about us.

the restaurant.

Mei Shung is located on the North Side of Chicago across the street from St. Ita Church (Bryn Mawr Red Line stop) at 5511 N. Broadway in Edgewater. It is owned by Cindy and Charles Hsieh, a married couple originally from Taiwan. Mei Shung boasts several accolades by Chicago magazine (including “best Chinese food” in their Best of Chicago issue) and numerous Best of Edgewater Awards given by the Edgewater Chamber of Commerce as voted by its residents and businesses. Also rated by WBBM News Radio as the “Best Taiwanese & Mandarin Cuisine in the town,” Mei Shung remains one of Chicago’s best kept local secrets — modest and traditional, the restaurant offers generous helpings of its mei (beautiful) and shung (aromatic) cuisine on platters made to share.

the family.

Technically, the restaurant is owned by both Charles and Cindy, but let’s be honest: The real boss is the woman of the house. She cooks, she cleans, and she’s raised two headstrong American children. Don’t be fooled by her petite appearance; she’s a veritable matriarch and possesses the internal strength of a thousand . . . dragons? (I guess that’s appropriate.) Wise and artistic, Cindy has been known to speak in metaphors, but you may lose the meaning, unless you understand broken English.

Charles is a character. I suspect he may become a star in this blog, as there are endless stories that illustrate (but can’t by any means paint an entire picture of) the essence of his very odd personality. In all my years of exposure to him (that is to say, all my life — since 1983), I still can’t quite say I understand him. I challenge any of you to try, and so does he.


First of the headstrong American chilluns was I. I am Pamela, and I’ll be the primary author of this here forum. Much to my father’s dismay, I spend much of my free time exercising the first two Rs (reading, ’riting) and neglecting the third (you all know it: ’rithmetic). My mental prowess is largely derived from my mom’s side of the gene pool, so I spent my years in education strengthening my knowledge and skills in the arts and foreign languages. (Probably also in rebellion against my very traditional and opinionated “Be a doctor; be a lawyer!” father, who until we acquired the restaurant used to be an engineer.) If you do a little prodding into my personal history, you’ll also find that at age 19 I sustained a sudden traumatic injury to the brain and suffered a life-altering stroke that paralyzed my entire left side. Not to be deterred, I managed to study abroad in Italy twice within the next four years and complete a major in Italian (yeah, I know) and a degree in creative  writing. (Despite all his scoffing about my chosen majors, I think Dad was proud to see me walk in two University of Illinois ceremonies.) I now focus most of my time on physical rehabilitation and personal development — to know more about me, check out my other blogs at rehabrevolution.blogspot.com and www.pamelahsieh.com.

Moosecakes. In her very interior decorated room.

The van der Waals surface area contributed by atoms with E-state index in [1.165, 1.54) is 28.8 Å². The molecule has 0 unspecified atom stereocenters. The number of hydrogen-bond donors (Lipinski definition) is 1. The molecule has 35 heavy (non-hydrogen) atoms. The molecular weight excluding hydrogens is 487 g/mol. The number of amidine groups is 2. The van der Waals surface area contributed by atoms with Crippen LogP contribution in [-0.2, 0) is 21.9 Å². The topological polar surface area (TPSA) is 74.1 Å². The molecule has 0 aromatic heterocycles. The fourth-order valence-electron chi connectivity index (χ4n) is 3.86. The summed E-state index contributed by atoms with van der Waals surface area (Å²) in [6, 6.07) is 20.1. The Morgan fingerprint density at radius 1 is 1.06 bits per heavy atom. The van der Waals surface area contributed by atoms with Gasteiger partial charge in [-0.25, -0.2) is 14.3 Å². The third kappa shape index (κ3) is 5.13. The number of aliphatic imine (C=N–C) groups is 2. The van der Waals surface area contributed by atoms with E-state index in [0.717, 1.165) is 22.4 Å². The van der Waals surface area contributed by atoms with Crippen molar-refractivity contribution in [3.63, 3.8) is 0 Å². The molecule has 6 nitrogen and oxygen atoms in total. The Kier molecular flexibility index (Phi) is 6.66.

Second and presumably last of the two chilluns is Stephanie. Personally I call her “Moose,” so do excuse the occasional (or constant) slip. Stephanie is younger than I am by a ghastly 6 1/2 years, a gap made smaller only by the passing of time: Now that she’s a legal adult and about to embark on a “real adult life” and stuff, she recently (i.e., as of December 2011) quit her regular position as a restaurant  workhorse to focus on other endeavors, like school and her future. She began undergrad at UIC to study urban planning, which was her compromise to my father who crapped his pants when she told him she wanted to go into interior design. It took three years and a summer study abroad session in London for her to quit ignoring that Psst! You don’t even like urban planning! voice in her head and transfer to DePaul where she now studies public relations and event planning. It is her dream to become a wedding planner. (We can only assume by her recent internship at Vera Wang and all the wedding lookbooks/lists/volumes in her bedroom. The alternative would be a bit unsettling.)

Both Moose and I are somewhat removed from the Chinese/Taiwanese community, so please, give me kudos for doing the research to share “our culture” with you, because it WILL require frequent trips to the library/Barnes & Noble/Wikipedia.

Disclaimer: The stories I tell in this blog are meant for your amusement and never as a way to antagonize or cast a negative light on my family members, whom I begrudgingly and irrevocably love because they’re the weirdos I was born to coincide with for life. I see this as an exercise in writing and hope my message translates as “Here’s mah crazy family; embrace it and laugh with us” rather than anything else. Admittedly, this is also in hopes that you will get to know us as a real bunch of flawed human beings rather than an anonymous and personality-less group of employees at an ethnic food joint. We’re just like you and your family — only weirder and kind of Asian.

Mei Shung

Mei Shung on Urbanspoon



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